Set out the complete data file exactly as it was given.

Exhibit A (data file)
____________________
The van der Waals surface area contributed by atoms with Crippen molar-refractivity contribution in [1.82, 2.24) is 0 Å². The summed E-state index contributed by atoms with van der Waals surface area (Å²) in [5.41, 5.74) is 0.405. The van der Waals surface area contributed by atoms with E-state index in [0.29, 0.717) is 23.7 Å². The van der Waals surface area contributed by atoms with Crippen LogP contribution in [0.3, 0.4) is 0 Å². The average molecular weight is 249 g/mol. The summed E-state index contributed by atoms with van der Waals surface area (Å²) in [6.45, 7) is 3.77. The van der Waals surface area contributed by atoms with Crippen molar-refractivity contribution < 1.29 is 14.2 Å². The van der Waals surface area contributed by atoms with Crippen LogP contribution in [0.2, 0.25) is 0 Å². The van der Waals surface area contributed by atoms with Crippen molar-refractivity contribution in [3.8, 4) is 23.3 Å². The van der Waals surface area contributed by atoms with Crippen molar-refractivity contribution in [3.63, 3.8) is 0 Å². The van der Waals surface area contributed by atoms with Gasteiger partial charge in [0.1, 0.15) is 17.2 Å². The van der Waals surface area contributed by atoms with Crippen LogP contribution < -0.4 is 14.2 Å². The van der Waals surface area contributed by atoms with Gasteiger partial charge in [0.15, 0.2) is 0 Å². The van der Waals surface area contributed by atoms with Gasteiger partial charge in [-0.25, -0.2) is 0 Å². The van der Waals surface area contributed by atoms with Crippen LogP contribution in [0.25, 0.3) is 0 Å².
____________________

The van der Waals surface area contributed by atoms with Crippen molar-refractivity contribution in [1.82, 2.24) is 0 Å². The summed E-state index contributed by atoms with van der Waals surface area (Å²) in [5.41, 5.74) is 0.405. The van der Waals surface area contributed by atoms with E-state index in [0.29, 0.717) is 23.7 Å². The van der Waals surface area contributed by atoms with Crippen LogP contribution in [0.3, 0.4) is 0 Å². The average molecular weight is 249 g/mol. The summed E-state index contributed by atoms with van der Waals surface area (Å²) in [6.45, 7) is 3.77. The van der Waals surface area contributed by atoms with Crippen molar-refractivity contribution < 1.29 is 14.2 Å². The van der Waals surface area contributed by atoms with Crippen LogP contribution in [0.2, 0.25) is 0 Å². The van der Waals surface area contributed by atoms with Crippen molar-refractivity contribution in [3.8, 4) is 23.3 Å². The van der Waals surface area contributed by atoms with Crippen molar-refractivity contribution in [3.63, 3.8) is 0 Å². The van der Waals surface area contributed by atoms with Gasteiger partial charge in [0.1, 0.15) is 17.2 Å². The van der Waals surface area contributed by atoms with Crippen LogP contribution < -0.4 is 14.2 Å². The van der Waals surface area contributed by atoms with Gasteiger partial charge in [0.15, 0.2) is 0 Å². The van der Waals surface area contributed by atoms with Gasteiger partial charge in [-0.25, -0.2) is 0 Å². The van der Waals surface area contributed by atoms with Crippen LogP contribution in [0.25, 0.3) is 0 Å².